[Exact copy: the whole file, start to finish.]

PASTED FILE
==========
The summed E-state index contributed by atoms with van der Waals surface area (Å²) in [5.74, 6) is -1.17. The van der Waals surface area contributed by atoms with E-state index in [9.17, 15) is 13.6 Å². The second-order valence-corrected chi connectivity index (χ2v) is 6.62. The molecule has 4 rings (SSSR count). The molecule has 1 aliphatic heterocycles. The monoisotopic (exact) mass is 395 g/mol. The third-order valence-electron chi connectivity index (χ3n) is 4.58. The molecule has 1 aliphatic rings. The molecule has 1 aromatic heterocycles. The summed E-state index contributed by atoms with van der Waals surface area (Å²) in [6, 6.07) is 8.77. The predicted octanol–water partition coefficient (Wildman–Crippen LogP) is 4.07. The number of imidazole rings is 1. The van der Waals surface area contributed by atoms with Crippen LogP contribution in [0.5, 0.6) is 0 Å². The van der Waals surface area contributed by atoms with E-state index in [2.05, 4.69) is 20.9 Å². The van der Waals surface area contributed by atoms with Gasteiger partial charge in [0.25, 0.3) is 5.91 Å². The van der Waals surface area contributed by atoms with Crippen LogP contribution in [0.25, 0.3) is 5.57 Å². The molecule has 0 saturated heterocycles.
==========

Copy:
The summed E-state index contributed by atoms with van der Waals surface area (Å²) in [5.74, 6) is -1.17. The van der Waals surface area contributed by atoms with E-state index in [9.17, 15) is 13.6 Å². The second-order valence-corrected chi connectivity index (χ2v) is 6.62. The molecule has 4 rings (SSSR count). The molecule has 1 aliphatic heterocycles. The monoisotopic (exact) mass is 395 g/mol. The third-order valence-electron chi connectivity index (χ3n) is 4.58. The molecule has 1 aliphatic rings. The molecule has 1 aromatic heterocycles. The summed E-state index contributed by atoms with van der Waals surface area (Å²) in [6, 6.07) is 8.77. The predicted octanol–water partition coefficient (Wildman–Crippen LogP) is 4.07. The number of imidazole rings is 1. The van der Waals surface area contributed by atoms with Crippen LogP contribution in [0.5, 0.6) is 0 Å². The van der Waals surface area contributed by atoms with E-state index in [2.05, 4.69) is 20.9 Å². The van der Waals surface area contributed by atoms with Gasteiger partial charge in [0.25, 0.3) is 5.91 Å². The van der Waals surface area contributed by atoms with Crippen LogP contribution in [0.25, 0.3) is 5.57 Å². The molecule has 0 saturated heterocycles.